(Photo Credit: Eric Gay/Associated Press)
Abortion advocates and pro-life activists alike are gearing up for the upcoming Supreme Court case Whole Woman’s Health v. Hellerstedt, which will pit a 2013 Texas abortion law against abortion clinics that say the new regulations will shut down many abortion facilities and curb women’s access to “health care” across the state.
1. It’s a landmark case for several reasons.
Set to begin on March 2, Whole Woman’s Health v. Hellerstedt is one of the few abortion cases the Supreme Court has agreed to hear since abortion first became legal after Roe v. Wade in 1973. It will also test on the national level how far states can regulate abortion without placing an "undue burden" on women trying to get one.
2. Scalia’s death could have a huge impact on Texas abortion law.
As one of the more conservative-leaning justices on the Court, Scalia’s death on Feb. 13 raises the possibility that the now eight-person court could remain evenly divided on the case. Such an occurrence would mean that the Fifth Circuit Court of Appeals decision upholding the Texas law would stand, resulting in the closure of more than half of the state's 18 or so abortion clinics. And while the lack of a majority decision wouldn't affect other courts across the country, it could encourage other states to consider similar legislation.
In this event, it would be theoretically possible for the Court to make a decision, without actually making a decision.
3. Anyone remember Wendy Davis?
She's that Democratic state senator who launched into an 11-hour fillibuster in protest of abortion regulations back in 2013. This was the bill she was protesting. The speech catapulted Davis to fame and prompted her bid for the governorship against sitting Gov. Greg Abbott, who won in a 20 percent landslide. (It also came out that Davis had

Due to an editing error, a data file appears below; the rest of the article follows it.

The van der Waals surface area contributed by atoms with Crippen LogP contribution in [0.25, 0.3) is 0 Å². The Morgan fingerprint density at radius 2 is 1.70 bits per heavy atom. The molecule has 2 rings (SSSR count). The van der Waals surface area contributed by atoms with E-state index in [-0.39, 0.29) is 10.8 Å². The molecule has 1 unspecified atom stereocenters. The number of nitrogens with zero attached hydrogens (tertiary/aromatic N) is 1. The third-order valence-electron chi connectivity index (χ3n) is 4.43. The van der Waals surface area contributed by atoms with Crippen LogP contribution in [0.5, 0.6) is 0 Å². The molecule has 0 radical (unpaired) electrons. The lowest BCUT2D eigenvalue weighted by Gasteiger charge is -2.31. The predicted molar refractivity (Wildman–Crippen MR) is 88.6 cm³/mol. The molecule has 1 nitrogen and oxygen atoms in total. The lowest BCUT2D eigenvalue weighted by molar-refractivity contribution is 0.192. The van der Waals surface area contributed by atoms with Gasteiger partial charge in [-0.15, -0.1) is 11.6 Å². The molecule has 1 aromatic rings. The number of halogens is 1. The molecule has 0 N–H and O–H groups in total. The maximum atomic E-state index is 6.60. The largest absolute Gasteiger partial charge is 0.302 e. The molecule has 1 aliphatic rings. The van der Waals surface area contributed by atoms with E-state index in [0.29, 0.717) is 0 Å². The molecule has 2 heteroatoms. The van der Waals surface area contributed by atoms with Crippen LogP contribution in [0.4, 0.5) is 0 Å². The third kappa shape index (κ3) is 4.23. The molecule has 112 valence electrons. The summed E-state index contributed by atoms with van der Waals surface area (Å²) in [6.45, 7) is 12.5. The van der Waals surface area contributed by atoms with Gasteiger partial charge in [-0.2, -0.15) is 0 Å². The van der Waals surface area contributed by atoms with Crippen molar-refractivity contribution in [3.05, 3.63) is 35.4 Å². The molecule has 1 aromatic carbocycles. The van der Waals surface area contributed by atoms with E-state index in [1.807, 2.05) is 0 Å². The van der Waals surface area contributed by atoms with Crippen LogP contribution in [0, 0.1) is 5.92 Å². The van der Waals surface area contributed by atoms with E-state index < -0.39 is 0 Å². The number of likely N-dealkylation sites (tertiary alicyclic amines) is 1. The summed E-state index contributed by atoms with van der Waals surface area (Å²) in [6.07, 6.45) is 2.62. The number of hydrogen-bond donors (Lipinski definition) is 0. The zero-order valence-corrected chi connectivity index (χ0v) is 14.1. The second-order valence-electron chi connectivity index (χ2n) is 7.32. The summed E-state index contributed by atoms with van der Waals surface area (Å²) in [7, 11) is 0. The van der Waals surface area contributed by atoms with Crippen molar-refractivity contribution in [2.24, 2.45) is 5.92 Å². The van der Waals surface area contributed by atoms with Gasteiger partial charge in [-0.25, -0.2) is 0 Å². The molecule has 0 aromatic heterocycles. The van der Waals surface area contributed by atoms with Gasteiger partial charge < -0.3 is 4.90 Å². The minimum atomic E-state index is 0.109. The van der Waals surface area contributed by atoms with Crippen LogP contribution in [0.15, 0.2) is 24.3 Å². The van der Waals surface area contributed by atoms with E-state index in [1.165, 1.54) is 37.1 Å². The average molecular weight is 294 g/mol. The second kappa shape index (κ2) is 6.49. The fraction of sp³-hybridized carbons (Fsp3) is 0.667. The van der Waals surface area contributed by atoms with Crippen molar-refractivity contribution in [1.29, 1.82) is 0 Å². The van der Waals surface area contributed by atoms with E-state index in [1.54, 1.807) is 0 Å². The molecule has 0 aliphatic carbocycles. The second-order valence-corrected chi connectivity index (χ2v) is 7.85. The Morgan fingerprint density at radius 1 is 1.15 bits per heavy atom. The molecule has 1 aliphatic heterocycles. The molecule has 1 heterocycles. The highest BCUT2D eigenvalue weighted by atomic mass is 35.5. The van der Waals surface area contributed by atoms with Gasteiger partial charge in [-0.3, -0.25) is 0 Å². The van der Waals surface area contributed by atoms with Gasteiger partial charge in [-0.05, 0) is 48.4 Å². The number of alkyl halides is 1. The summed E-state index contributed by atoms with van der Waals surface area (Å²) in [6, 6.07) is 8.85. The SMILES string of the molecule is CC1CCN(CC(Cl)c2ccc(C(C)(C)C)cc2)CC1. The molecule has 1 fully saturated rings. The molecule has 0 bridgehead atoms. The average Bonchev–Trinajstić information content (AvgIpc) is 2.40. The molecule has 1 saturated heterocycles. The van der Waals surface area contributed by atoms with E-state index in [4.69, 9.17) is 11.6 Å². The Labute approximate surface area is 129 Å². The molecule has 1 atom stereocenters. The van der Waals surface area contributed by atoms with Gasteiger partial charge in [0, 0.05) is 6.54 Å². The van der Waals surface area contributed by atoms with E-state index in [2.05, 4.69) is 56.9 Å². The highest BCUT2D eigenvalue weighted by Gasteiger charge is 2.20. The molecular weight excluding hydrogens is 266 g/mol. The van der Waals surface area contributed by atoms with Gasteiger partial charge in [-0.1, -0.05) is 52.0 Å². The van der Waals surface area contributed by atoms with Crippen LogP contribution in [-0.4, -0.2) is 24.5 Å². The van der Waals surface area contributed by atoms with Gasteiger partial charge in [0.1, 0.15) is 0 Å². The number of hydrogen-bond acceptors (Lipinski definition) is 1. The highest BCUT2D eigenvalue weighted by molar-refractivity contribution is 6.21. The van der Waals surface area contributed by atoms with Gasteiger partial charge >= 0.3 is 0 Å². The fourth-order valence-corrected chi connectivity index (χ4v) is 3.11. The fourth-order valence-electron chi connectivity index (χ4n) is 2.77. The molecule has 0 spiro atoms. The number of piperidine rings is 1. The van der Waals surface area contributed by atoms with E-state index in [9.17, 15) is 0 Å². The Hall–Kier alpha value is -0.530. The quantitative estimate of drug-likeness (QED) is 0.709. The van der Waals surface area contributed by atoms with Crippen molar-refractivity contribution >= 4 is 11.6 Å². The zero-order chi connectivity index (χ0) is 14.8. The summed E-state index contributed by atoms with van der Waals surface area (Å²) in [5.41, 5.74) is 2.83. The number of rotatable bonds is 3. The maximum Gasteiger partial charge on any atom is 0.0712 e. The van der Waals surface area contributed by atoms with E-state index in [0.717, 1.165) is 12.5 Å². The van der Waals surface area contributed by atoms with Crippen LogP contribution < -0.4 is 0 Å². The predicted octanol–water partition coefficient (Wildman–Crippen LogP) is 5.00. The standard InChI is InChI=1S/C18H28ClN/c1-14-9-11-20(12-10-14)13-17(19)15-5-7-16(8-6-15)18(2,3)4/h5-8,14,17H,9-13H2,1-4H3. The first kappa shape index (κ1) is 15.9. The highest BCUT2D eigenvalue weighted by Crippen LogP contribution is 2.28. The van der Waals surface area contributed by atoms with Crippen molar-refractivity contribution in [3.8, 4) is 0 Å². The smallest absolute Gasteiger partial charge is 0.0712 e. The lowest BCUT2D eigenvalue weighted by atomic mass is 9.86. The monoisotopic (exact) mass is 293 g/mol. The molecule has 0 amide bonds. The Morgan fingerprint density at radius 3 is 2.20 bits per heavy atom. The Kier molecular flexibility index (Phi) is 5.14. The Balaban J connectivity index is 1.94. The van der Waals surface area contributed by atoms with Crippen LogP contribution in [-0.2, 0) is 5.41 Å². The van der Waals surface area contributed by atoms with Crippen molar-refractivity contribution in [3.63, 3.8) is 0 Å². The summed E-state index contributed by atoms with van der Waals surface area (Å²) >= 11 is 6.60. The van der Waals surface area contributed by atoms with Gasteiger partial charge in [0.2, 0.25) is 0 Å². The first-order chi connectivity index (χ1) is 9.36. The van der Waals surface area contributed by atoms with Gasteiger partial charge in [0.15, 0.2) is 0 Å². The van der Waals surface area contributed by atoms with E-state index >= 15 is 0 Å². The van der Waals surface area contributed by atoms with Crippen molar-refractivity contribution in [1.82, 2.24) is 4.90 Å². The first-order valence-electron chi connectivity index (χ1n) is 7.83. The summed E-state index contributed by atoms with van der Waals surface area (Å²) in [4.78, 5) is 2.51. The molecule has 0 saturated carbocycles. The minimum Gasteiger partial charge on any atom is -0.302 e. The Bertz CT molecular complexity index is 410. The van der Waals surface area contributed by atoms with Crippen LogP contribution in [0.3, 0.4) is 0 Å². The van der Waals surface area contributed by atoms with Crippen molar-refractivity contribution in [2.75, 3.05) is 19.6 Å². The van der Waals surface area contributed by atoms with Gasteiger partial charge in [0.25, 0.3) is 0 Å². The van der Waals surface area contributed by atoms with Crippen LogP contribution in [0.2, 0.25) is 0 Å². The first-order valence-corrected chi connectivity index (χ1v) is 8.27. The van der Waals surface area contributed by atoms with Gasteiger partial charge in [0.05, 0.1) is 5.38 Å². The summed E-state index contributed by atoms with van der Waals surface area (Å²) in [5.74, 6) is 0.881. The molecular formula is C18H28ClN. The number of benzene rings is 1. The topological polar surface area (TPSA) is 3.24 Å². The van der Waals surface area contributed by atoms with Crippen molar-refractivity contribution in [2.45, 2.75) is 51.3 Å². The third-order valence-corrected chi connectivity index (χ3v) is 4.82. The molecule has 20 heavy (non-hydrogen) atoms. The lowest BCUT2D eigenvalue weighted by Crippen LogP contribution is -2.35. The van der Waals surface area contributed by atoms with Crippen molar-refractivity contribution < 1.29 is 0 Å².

lied misspoken regarding certain facts from her past, but we disgress.)
4. What exactly does the Texas law say?
We’re glad you asked! In a nutshell, Texas lawmakers are requiring that abortions can be performed in the state only under the safest and most sanitary conditions possible -- the exact same conditions a person would be provided with if they're having an appendectomy or getting their tonsils removed in an outpatient procedure.
And while media reports will gladly tell you what the Texas regulations say without pointing you to the actual law itself, if you’d prefer to think for yourself, you can read Texas S.B.5 right here.
5. Abortion clinics say the law imposes unnecessary regulations -- but why?
It’s true that the Texas law requires abortion clinics to have admitting privileges to a hospital no more than 30 miles away. Because if something were to go terribly wrong during the
incredibly unnatural process of sucking a 19-week-old unborn child from a woman’s womb, such as uncontrollable bleeding or an adverse reaction, it might be helpful to be able to get her to a hospital designed to deal with medical trauma beyond an abortionist's skills, experience or resources.
The law also mandates that abortion facilities meet the same minimum standards set for ambulatory surgical centers (ASCs) in terms of construction and safety -- most of which don't. One example often cited by critics of the law is that these standards require a hallway to be at least eight feet wide, something abortion advocates claim is ridiculous and unnecessary for an abortion clinic. (Then again, if you think abortion is virtually the same as going to the dentist, this may make sense to you.)
What critics fail to acknowledge in their tirades, however, is that hallways in surgical centers are required to be eight feet wide so that a gurney can be used to wheel an immobile patient down the hallway, which could arguably be useful following a botched abortion attempt in which one living person is dilberately and prematurely removed from another. The regulations also stipulate how breakable glass can be and how floors should be maintained for safety.
Want to read the rest of the ASC regulations yourself? Check them out here.